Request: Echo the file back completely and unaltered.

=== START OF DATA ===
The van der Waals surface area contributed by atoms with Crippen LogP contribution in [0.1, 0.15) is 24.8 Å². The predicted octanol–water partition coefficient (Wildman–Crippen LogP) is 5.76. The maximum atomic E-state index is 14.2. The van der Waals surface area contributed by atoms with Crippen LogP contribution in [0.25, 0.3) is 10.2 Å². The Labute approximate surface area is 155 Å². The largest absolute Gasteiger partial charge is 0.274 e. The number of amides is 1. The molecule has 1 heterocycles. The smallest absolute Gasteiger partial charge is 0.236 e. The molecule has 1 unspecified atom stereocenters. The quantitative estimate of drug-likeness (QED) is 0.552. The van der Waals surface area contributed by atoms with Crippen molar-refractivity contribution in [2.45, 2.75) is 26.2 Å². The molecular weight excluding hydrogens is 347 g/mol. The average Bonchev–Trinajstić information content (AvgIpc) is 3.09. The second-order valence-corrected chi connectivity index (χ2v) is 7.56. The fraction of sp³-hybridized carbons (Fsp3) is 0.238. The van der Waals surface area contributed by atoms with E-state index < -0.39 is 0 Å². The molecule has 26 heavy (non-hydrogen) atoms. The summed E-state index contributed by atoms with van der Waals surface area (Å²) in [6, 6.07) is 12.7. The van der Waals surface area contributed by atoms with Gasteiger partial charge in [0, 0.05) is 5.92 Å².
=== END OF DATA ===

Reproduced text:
The van der Waals surface area contributed by atoms with Crippen LogP contribution in [0.1, 0.15) is 24.8 Å². The predicted octanol–water partition coefficient (Wildman–Crippen LogP) is 5.76. The maximum atomic E-state index is 14.2. The van der Waals surface area contributed by atoms with Crippen LogP contribution in [0.25, 0.3) is 10.2 Å². The Labute approximate surface area is 155 Å². The largest absolute Gasteiger partial charge is 0.274 e. The number of amides is 1. The molecule has 1 heterocycles. The smallest absolute Gasteiger partial charge is 0.236 e. The molecule has 1 unspecified atom stereocenters. The quantitative estimate of drug-likeness (QED) is 0.552. The van der Waals surface area contributed by atoms with Crippen molar-refractivity contribution in [2.45, 2.75) is 26.2 Å². The molecular weight excluding hydrogens is 347 g/mol. The average Bonchev–Trinajstić information content (AvgIpc) is 3.09. The second-order valence-corrected chi connectivity index (χ2v) is 7.56. The fraction of sp³-hybridized carbons (Fsp3) is 0.238. The van der Waals surface area contributed by atoms with E-state index < -0.39 is 0 Å². The molecule has 26 heavy (non-hydrogen) atoms. The summed E-state index contributed by atoms with van der Waals surface area (Å²) in [6, 6.07) is 12.7. The van der Waals surface area contributed by atoms with Gasteiger partial charge in [0, 0.05) is 5.92 Å².